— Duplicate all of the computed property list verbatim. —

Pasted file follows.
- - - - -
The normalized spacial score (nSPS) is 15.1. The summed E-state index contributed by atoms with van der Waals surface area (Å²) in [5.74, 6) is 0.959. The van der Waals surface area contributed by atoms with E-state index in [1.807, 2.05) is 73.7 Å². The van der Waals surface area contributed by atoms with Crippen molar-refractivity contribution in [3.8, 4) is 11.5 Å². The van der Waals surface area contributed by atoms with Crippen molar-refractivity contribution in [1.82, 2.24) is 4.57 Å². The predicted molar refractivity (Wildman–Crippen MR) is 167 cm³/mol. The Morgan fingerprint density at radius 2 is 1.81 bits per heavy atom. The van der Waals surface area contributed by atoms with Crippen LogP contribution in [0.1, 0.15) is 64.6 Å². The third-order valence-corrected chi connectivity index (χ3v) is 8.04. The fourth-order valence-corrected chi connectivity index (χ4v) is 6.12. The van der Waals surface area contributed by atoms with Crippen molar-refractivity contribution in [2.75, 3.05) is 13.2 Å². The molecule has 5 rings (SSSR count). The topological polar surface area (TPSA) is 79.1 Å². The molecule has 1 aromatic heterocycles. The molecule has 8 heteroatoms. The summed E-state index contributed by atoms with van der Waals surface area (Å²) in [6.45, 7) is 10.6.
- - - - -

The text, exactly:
The normalized spacial score (nSPS) is 15.1. The summed E-state index contributed by atoms with van der Waals surface area (Å²) in [5.74, 6) is 0.959. The van der Waals surface area contributed by atoms with E-state index in [1.807, 2.05) is 73.7 Å². The van der Waals surface area contributed by atoms with Crippen molar-refractivity contribution in [3.8, 4) is 11.5 Å². The van der Waals surface area contributed by atoms with Crippen molar-refractivity contribution in [1.82, 2.24) is 4.57 Å². The predicted molar refractivity (Wildman–Crippen MR) is 167 cm³/mol. The Morgan fingerprint density at radius 2 is 1.81 bits per heavy atom. The van der Waals surface area contributed by atoms with Crippen LogP contribution in [0.1, 0.15) is 64.6 Å². The third-order valence-corrected chi connectivity index (χ3v) is 8.04. The fourth-order valence-corrected chi connectivity index (χ4v) is 6.12. The van der Waals surface area contributed by atoms with Crippen molar-refractivity contribution in [2.75, 3.05) is 13.2 Å². The molecule has 5 rings (SSSR count). The topological polar surface area (TPSA) is 79.1 Å². The molecule has 1 aromatic heterocycles. The molecule has 8 heteroatoms. The summed E-state index contributed by atoms with van der Waals surface area (Å²) in [6.45, 7) is 10.6.